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Interventional Radiology: Percutaneous Drainage of an Abscess or Fluid Collection (6402)

Interventional Radiology: Percutaneous Drainage of an Abscess or Fluid Collection (6402) - Clinical Hub, Patient Education, Health and Nutrition Facts For You, Radiology - Invasive Procedures

6402






Percutaneous Drainage of an Abscess or Fluid Collection


Your doctor has scheduled you to have an
abscess or fluid collection drained on
_____________at________( )a.m., ( ) pm.
Report to G3/3 Radiology. Take the Atrium
elevators to the 3rd floor.

This handout explains what to do before and
after the procedure. Before they begin, our
doctors will explain it to you and ask for
your consent.

What is an abscess or fluid collection?

This is an abnormal collection of fluid
within the body. It can result in pain,
infection, or prevent healing. Some small
fluid collections may go away on their own.
If they don’t, the fluid may need to be
drained. The fluid pocket may contain
serous fluid, blood, or pus-like material. If
the fluid is infected it must be treated.

How is the abscess or fluid collection
treated?

Your doctor has discussed with the
Interventional Radiologist the best method
to treat the fluid collection.

Many fluid collections can be safely drained
through percutaneous drainage. The fluid is
drained by going through the skin and tissue
to the fluid pocket. C.T. (Computerized
Axial Tomography scan) guidance,
ultrasound, or fluoroscopy is used to find the
best entry site for this drainage.

Before the procedure, an intravenous (IV)
catheter will be placed to give you fluids. It
will also be used for medicine for pain and
to relax you. You will be brought to the
Interventional Radiology suite where the
procedure will be performed. The site will
be marked and cleansed. The skin and
tissue will be numbed with lidocaine. After
the skin and tissue are numb, a needle is
placed through the skin and tissue to the
fluid collection. Fluid may be drawn out at
that time. In some cases a drainage tube is
put in place to keep the fluid draining. If a
drain tube is left in place, a dressing will be
applied. You will be given instructions on
how to care for the tube and dressing.

The fluid that is drawn out will be sent to the
lab and studied. This will help your doctor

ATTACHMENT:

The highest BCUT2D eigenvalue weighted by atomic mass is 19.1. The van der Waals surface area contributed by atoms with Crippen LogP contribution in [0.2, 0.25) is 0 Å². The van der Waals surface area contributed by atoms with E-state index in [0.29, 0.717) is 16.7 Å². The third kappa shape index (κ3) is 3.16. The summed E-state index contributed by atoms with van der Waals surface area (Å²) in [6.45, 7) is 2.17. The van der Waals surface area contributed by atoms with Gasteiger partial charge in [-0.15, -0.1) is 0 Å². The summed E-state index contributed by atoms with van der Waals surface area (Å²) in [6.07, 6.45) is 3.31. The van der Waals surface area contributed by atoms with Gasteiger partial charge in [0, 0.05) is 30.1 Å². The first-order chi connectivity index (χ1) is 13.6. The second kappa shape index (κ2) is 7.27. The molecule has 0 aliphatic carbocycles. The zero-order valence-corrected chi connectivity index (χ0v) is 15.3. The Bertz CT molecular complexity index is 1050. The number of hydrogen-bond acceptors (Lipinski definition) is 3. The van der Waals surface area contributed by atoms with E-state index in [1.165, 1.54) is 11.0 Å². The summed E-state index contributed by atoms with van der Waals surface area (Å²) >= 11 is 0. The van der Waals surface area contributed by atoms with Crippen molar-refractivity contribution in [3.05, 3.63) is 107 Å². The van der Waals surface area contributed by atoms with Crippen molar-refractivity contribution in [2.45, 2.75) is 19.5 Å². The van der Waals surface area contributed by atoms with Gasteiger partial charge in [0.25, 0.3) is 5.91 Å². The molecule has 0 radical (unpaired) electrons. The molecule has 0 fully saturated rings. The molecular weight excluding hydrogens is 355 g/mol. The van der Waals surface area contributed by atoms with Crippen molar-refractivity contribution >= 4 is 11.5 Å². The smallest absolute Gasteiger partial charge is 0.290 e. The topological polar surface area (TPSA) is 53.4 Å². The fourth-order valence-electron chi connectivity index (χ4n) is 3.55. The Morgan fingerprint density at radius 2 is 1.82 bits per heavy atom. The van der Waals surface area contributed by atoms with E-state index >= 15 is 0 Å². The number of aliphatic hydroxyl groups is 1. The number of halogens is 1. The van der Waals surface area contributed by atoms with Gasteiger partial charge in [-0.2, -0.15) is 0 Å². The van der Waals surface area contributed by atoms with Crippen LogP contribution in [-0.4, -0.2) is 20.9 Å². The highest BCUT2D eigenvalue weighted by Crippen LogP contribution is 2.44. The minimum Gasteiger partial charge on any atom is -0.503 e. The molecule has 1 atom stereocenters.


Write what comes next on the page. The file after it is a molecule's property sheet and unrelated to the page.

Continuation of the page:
plan your treatment.






A drainage tube may be left in place after
the fluid is taken out. This is most often
done if:
 there is a large volume of drainage.
 there is concern the fluid may come
back.
 the fluid is infected.
 a fistula is suspected

The drainage tube will need to be checked at
a later date. This is done to make sure it is
still draining and to decide if it needs to stay
in place or if it can be removed.

The drainage tube will need to be changed
every 6-8 weeks to prevent infection. This
will be done in the same way as when the
tube was placed.

Most of the time the tube can be removed if
you no longer have a fever, your white
blood cell count is normal, and you only
have a very small amount of drainage from
the tube or none at all.

How do I prepare for this procedure?

ξ You may need to have lab tests done
the day of the procedure. If you just
had lab work done at another clinic,
bring a copy of the results with you.

ξ If you take a blood thinner daily, the
Interventional Radiology staff will
contact you and tell you when you
should stop taking your blood
thinner.

ξ Stop eating solid foods 6 hours
before the procedure. You may have
clear liquids (such as apple juice, 7-
Up, weak coffee or tea) up to 4 hours
before the procedure. You can take
your usual medicines with a sip of
water.

ξ If you are taking insulin, our staff
will give you instructions on how to
adjust the dose before the procedure.
Test your blood sugar in the morning
before coming to the radiology
department. We will also recheck
your blood sugar.

ξ Tell our staff if you are allergic to
latex, contrast dye, antibiotics,
anesthetic agents, or any other
medicine. Also, tell us if you are
pregnant or could be pregnant

ξ Please plan to have someone drive
you home. We strongly suggest you
have someone stay with you that
night. If any problems should occur
and you need medical care right
away, you would then have some
help. You should not drive or make
important decisions until the next
day.

What happens after the drainage is
completed?

ξ You will return to your hospital room or
the recovery area where you will be
watched closely.
ξ Nurses will check your vital signs: pulse,
blood pressure, and temperature.
ξ Nurses will check the amount and color
of drainage from the tube.
ξ You should tell the nurses if you feel: